rājety adhān nāmadheyaṁ
sūryavad visṛjan gṛhṇan
pratapaṁś ca bhuvo vasu
rājā—the King; iti—thus; adhāt—took up; nāmadheyam—of the name; soma-rājaḥ—the king of the moon planet; iva—like; aparaḥ—on the other hand; sūrya-vat—like the sun-god; visṛjan—distributing; gṛhṇan—exacting; pratapan—by strong ruling; ca—also; bhuvaḥ—of the world; vasu—revenue.
Mahārāja Pṛthu became as celebrated a king as Soma-rāja, the king of the moon. He was also powerful and exacting, just like the sun-god, who distributes heat and light and at the same time exacts all the planetary waters.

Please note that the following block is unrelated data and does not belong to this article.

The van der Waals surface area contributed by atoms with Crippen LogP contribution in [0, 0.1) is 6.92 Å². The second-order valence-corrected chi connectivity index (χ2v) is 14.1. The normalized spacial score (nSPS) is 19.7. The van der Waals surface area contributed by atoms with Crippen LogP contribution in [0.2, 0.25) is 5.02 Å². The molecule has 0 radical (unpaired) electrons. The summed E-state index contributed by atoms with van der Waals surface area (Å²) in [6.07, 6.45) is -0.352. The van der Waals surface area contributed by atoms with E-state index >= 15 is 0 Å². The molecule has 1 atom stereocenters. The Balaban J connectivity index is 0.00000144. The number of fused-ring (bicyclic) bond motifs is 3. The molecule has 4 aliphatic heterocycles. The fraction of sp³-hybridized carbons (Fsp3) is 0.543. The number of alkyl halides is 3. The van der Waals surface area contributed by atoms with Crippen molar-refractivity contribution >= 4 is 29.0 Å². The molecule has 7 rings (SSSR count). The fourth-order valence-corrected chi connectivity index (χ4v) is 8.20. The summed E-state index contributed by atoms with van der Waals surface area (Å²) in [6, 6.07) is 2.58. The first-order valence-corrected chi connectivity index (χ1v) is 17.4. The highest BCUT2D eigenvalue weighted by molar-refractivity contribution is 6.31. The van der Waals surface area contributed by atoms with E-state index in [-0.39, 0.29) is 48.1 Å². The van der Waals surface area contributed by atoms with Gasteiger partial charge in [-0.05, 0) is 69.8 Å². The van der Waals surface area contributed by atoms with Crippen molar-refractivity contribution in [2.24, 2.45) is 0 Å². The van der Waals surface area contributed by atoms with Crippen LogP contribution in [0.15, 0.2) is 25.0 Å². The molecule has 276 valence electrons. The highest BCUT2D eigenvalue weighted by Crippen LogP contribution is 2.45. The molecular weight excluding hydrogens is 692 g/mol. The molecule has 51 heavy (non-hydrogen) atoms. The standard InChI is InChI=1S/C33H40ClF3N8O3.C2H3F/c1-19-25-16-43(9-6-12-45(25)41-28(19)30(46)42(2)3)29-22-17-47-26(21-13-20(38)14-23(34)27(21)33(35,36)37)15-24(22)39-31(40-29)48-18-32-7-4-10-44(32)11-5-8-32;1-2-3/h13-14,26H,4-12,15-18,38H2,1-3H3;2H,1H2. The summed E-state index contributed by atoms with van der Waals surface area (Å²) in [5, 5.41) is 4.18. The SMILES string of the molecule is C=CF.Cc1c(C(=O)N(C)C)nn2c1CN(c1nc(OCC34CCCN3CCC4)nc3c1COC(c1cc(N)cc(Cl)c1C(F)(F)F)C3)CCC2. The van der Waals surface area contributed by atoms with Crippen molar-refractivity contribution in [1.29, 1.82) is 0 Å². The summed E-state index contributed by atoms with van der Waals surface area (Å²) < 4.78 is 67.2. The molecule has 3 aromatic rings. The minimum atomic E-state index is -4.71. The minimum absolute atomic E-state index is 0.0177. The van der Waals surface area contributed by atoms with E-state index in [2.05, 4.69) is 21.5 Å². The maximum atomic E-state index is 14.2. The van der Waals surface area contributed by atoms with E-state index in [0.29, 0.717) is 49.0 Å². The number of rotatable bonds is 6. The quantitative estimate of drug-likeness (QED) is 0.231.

In this verse Mahārāja Pṛthu is compared to the kings of the moon and sun. The king of the moon and the king of the sun serve as examples of how the Lord desires the universe to be ruled. The sun distributes heat and light and at the same time exacts water from all planets. The moon is very pleasing at night, and when one becomes fatigued after a day’s labor in the sun, he can enjoy the moonshine. Like the sun-god, Pṛthu Mahārāja distributed his heat and light to give protection to his kingdom, for without heat and light no one can exist. Similarly, Pṛthu Mahārāja exacted taxes and gave such strong orders to the citizens and government that no one had the power to disobey him. On the other hand, he pleased everyone just like the moonshine. Both the sun and the moon have particular influences by which they maintain order in the universe, and modern scientists and philosophers should become familiar with the Supreme Lord’s perfect plan for universal maintenance.
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